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       Jack Maggs, p.1

           Peter Carey
slower 1  faster
Jack Maggs


  Table of Contents

  Title Page

  Praise

  Chapter 1

  Chapter 2

  Chapter 3

  Chapter 4

  Chapter 5

  Chapter 6

  Chapter 7

  Chapter 8

  Chapter 9

  Chapter 10

  Chapter 11

  Chapter 12

  Chapter 13

  Chapter 14

  Chapter 15

  Chapter 16

  Chapter 17

  Chapter 18

  Chapter 19

  Chapter 20

  Chapter 21

  Chapter 22

  Chapter 23

  Chapter 24

  Chapter 25

  Chapter 26

  Chapter 27

  Chapter 28

  Chapter 29

  Chapter 30

  Chapter 31

  Chapter 32

  Chapter 33

  Chapter 34

  Chapter 35

  Chapter 36

  Chapter 37

  Chapter 38

  Chapter 39

  Chapter 40

  Chapter 41

  Chapter 42

  Chapter 43

  Chapter 44

  Chapter 45

  Chapter 46

  Chapter 47

  Chapter 48

  Chapter 49

  Chapter 50

  Chapter 51

  Chapter 52

  Chapter 53

  Chapter 54

  Chapter 55

  Chapter 56

  Chapter 57

  Chapter 58

  Chapter 59

  Chapter 60

  Chapter 61

  Chapter 62

  Chapter 63

  Chapter 64

  Chapter 65

  Chapter 66

  Chapter 67

  Chapter 68

  Chapter 69

  Chapter 70

  Chapter 71

  Chapter 72

  Chapter 73

  Chapter 74

  Chapter 75

  Chapter 76

  Chapter 77

  Chapter 78

  Chapter 79

  Chapter 80

  Chapter 81

  Chapter 82

  Chapter 83

  Chapter 84

  Chapter 85

  Chapter 86

  Chapter 87

  Chapter 88

  Chapter 89

  Chapter 90

  Chapter 91

  About the Author

  Copyright Page

  Acclaim for PETER CAREY’s JACK MAGGS

  “Wildly entertaining . . . clever, amusing, absorbing, a Christmas pudding stuffed not with nuts and raisins and candied peel [but] with dark, succulent, dense, pungent, knobbly, inscrutable characters every one of whom might have come from a Dickens novel.” —The New York Review of Books

  “An original and freestanding performance, replete with the sorts of twists and shocks and coincidences that originally gave page turners a good name.” —Time

  “The Australian-born Carey is best known for Oscar and Lucinda, an ethereal novel recently made into a movie starring Ralph Fiennes. But from now on he should be known for the meatier Jack Maggs.” —Daily News

  “As always, Mr. Carey writes with energy and fantastic inventiveness.” —The New York Times

  “Jack Maggs is an ingenious trick box of a novel, alternately tough and tender. . . . Ambitious, masterfully-paced. . . . It is great galloping fun to enter ‘a world as rich as London itself.’ ” —The Philadelphia Inquirer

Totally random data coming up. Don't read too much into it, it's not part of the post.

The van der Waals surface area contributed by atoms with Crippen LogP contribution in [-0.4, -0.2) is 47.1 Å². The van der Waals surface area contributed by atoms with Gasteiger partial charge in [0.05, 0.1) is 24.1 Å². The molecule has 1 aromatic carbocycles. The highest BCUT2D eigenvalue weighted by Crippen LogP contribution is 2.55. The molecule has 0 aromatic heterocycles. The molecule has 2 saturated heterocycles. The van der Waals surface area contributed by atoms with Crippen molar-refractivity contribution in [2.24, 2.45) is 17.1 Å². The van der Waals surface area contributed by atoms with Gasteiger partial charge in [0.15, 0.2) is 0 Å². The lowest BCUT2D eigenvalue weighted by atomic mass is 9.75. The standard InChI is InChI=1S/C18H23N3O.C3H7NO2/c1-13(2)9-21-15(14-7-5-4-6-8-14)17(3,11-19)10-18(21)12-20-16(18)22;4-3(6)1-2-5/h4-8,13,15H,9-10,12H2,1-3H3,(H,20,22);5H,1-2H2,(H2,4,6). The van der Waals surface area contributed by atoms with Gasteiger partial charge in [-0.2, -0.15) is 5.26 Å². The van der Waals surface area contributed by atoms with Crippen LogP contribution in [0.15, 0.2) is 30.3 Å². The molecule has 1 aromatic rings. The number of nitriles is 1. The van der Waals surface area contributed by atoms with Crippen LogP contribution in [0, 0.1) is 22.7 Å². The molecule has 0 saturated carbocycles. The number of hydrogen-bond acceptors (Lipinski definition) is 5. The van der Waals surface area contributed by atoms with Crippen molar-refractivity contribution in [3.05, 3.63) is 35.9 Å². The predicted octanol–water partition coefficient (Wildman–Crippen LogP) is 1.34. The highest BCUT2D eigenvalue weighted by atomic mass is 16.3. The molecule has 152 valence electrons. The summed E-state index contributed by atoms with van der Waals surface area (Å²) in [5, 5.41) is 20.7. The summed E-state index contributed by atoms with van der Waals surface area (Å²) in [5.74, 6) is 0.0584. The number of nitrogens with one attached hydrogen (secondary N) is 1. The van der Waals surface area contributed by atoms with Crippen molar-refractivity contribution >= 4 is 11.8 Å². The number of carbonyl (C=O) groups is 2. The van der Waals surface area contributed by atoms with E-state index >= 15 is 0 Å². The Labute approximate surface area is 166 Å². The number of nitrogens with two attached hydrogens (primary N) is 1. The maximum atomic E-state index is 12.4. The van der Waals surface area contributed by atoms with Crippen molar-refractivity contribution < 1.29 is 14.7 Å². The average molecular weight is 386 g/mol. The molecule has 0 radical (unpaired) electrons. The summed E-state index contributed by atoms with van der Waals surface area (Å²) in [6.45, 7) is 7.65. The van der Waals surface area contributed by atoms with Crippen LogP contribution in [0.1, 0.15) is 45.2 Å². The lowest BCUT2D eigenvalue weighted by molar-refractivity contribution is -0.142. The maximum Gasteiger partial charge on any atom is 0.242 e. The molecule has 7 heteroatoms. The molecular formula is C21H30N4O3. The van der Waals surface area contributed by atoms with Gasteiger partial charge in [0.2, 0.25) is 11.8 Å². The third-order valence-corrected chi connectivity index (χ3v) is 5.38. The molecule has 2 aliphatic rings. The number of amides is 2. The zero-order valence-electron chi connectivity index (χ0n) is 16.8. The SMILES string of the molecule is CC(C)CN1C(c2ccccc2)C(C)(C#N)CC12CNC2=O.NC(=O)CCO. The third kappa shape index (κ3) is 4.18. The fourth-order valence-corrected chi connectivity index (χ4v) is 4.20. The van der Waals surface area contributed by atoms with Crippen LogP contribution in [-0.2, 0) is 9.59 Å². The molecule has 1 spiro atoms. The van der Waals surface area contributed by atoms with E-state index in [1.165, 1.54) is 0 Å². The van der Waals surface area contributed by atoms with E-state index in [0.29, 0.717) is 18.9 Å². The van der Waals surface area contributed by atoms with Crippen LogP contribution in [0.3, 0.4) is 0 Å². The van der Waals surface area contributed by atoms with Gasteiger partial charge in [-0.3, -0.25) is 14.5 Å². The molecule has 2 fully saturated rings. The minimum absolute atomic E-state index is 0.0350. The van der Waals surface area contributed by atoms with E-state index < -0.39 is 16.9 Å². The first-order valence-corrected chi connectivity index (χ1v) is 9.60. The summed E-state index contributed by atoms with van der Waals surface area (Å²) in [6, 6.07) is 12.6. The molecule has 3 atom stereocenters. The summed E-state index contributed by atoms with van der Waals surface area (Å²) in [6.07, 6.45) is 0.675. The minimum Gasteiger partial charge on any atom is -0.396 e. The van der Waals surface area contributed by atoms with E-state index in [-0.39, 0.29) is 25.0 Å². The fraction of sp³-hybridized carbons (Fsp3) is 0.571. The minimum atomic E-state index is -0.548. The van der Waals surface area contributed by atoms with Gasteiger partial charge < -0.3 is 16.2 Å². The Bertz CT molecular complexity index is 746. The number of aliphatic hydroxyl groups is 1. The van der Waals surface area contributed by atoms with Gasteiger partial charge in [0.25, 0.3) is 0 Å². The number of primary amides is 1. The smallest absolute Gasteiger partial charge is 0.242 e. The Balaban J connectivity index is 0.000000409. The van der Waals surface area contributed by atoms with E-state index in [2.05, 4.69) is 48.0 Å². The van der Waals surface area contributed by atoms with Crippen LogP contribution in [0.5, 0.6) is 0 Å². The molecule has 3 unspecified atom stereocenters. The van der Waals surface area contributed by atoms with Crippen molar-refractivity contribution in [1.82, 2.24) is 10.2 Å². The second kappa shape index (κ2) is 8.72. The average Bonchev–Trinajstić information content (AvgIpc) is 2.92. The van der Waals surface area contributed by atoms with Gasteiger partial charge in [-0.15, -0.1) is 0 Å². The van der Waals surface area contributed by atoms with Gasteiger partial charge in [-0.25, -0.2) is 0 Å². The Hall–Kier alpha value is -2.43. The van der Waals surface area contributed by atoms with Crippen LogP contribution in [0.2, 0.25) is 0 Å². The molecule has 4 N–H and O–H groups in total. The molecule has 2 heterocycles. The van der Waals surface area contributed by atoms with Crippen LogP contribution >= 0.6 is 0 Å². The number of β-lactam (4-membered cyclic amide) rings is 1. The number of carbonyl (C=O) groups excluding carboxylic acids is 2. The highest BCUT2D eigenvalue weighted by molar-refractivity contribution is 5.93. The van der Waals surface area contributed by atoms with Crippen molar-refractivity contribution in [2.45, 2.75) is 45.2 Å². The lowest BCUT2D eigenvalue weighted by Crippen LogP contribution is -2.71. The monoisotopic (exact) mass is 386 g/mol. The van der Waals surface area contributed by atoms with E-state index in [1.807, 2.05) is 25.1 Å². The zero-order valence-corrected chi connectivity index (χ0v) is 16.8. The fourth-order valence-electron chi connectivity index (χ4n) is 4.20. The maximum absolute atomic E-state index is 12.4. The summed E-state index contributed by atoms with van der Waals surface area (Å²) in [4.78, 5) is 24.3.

“This is Carey’s sixth novel and his most accessible. He obviously wrote it with entertainment in mind, and he hits the mark on every page.” —People

  “Throughout this tale of mesmerism, romance, and deceit, he posits weighty questions pertaining to guilt, innocence, self-creation and ownership of thought and memory. As provocative as these questions are, they provide only the background music for Carey’s center stage performance.” —San Francisco Chronicle

  “Mr. Carey creates a startling pastiche of Dickensian London, a city gurgling with violence and corruption, suffused with the stench of sulfur and soot.” —The Wall Street Journal

  “There’s all kinds of fun to be had in Australian Peter Carey’s newest novel. Some of it lies right on the surface—in Carey’s economical yet robust conjuration of the sights, sounds, smells and feel of Victorian London from its streets to its snuggeries, through the interrelationships of conventions and crimes.” —The Nation

  “[Jack Maggs] is a tour de force with the force intact, a Victorian novel set in the 1830s that reads as if it takes place in the 1990s. . . . A superb novel, pure pleasure.” —Men’s Journal

  “[Jack Maggs has] a storytelling momentum that Dickens himself would envy. If the book were published in serial form, we’d be biting our nails between each installment.” —Washington Post Book World

  “When the author is having a good time, the joy with which the words were written reverberates as they are read. Such is the case with Peter Carey[’s] Jack Maggs: One assumes it was as much fun to write as it is to read.” —The News & Observer

  “Everything that can happen does in Jack Maggs and the story is certain to keep you spellbound. . . . You shouldn’t plan on leaving your chair until you’re finished.” —The Baltimore Sun

  “Jack Maggs, in capable hands, has all the makings of a spellbinding cinematic adventure—murder, deception, erotic intrigue and a race against time. Jack Maggs is a remarkable novel.” —Detroit Free Press

  “Jack Maggs is full of cruelty, goodness, merriment and terror, mysterious inheritances, plot-driving coincidences and sharp-eyed generalizations about segments of the endlessly proliferating human species. Carey just ‘wants to make your flesh creep,’ and he’s done a rattling good job.” —GQ

  Think of yourself as a magnet, with your arms and especially your hands as the two poles. Touch the patient by placing one hand on his back and the other, in opposition, on his stomach. Then imagine magnetic fluid circulating from one hand to the other . . .

  Question: Should one vary this position?

  Answer: Yes, you can place one hand on the head without moving the other, always continuing to maintain the same attention and having the same will to do good . . .

  Question: What is an indication that a patient is susceptible to somnambulism?

  Answer: When, during magnetisation of a patient, one notices that he experiences a numbness or light spasms accompanied by nervous shaking. Then if the eyes close, you should lightly rub them and the two eyebrows with your thumbs to prevent blinking . . .

  Question: Are there different degrees of somnambulism?